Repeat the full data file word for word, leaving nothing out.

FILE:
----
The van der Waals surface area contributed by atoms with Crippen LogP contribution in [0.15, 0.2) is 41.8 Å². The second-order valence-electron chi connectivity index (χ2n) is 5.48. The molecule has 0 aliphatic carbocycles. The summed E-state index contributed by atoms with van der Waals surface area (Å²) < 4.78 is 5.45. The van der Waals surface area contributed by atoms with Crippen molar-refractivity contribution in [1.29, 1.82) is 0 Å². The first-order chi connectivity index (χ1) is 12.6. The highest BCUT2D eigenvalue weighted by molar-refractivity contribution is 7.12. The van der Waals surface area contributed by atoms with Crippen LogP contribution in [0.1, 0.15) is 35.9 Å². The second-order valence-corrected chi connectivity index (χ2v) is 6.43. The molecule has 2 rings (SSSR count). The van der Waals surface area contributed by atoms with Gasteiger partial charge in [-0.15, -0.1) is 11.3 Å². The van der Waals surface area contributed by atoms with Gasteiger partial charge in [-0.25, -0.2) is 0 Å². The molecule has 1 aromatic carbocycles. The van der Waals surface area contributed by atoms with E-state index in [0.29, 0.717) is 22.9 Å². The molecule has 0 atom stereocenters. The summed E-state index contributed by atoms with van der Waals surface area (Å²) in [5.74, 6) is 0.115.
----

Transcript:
The van der Waals surface area contributed by atoms with Crippen LogP contribution in [0.15, 0.2) is 41.8 Å². The second-order valence-electron chi connectivity index (χ2n) is 5.48. The molecule has 0 aliphatic carbocycles. The summed E-state index contributed by atoms with van der Waals surface area (Å²) < 4.78 is 5.45. The van der Waals surface area contributed by atoms with Crippen molar-refractivity contribution in [1.29, 1.82) is 0 Å². The first-order chi connectivity index (χ1) is 12.6. The highest BCUT2D eigenvalue weighted by molar-refractivity contribution is 7.12. The van der Waals surface area contributed by atoms with Crippen LogP contribution in [0.1, 0.15) is 35.9 Å². The second-order valence-corrected chi connectivity index (χ2v) is 6.43. The molecule has 2 rings (SSSR count). The van der Waals surface area contributed by atoms with Gasteiger partial charge in [-0.15, -0.1) is 11.3 Å². The van der Waals surface area contributed by atoms with Gasteiger partial charge in [-0.25, -0.2) is 0 Å². The molecule has 1 aromatic carbocycles. The van der Waals surface area contributed by atoms with E-state index in [0.29, 0.717) is 22.9 Å². The molecule has 0 atom stereocenters. The summed E-state index contributed by atoms with van der Waals surface area (Å²) in [5.74, 6) is 0.115.